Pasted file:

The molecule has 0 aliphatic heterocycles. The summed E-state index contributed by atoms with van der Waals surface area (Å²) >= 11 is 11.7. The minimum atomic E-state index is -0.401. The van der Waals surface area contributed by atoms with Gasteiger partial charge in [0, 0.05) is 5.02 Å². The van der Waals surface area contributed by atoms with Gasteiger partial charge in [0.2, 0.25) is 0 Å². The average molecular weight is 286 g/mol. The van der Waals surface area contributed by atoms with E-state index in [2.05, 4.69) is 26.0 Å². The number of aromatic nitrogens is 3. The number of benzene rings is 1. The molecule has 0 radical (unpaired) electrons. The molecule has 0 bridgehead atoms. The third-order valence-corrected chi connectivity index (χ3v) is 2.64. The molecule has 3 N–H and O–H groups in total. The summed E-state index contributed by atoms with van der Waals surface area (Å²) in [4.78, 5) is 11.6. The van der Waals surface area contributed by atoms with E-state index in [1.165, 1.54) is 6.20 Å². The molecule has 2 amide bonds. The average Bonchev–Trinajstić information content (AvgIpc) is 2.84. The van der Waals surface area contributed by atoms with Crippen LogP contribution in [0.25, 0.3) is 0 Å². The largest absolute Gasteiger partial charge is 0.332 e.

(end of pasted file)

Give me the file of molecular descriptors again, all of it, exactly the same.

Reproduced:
The molecule has 0 aliphatic heterocycles. The summed E-state index contributed by atoms with van der Waals surface area (Å²) >= 11 is 11.7. The minimum atomic E-state index is -0.401. The van der Waals surface area contributed by atoms with Gasteiger partial charge in [0, 0.05) is 5.02 Å². The van der Waals surface area contributed by atoms with Gasteiger partial charge in [0.2, 0.25) is 0 Å². The average molecular weight is 286 g/mol. The van der Waals surface area contributed by atoms with E-state index in [2.05, 4.69) is 26.0 Å². The number of aromatic nitrogens is 3. The number of benzene rings is 1. The molecule has 0 radical (unpaired) electrons. The molecule has 0 bridgehead atoms. The third-order valence-corrected chi connectivity index (χ3v) is 2.64. The molecule has 3 N–H and O–H groups in total. The summed E-state index contributed by atoms with van der Waals surface area (Å²) in [4.78, 5) is 11.6. The van der Waals surface area contributed by atoms with E-state index in [1.165, 1.54) is 6.20 Å². The molecule has 2 amide bonds. The average Bonchev–Trinajstić information content (AvgIpc) is 2.84. The van der Waals surface area contributed by atoms with Crippen LogP contribution in [0.25, 0.3) is 0 Å². The largest absolute Gasteiger partial charge is 0.332 e.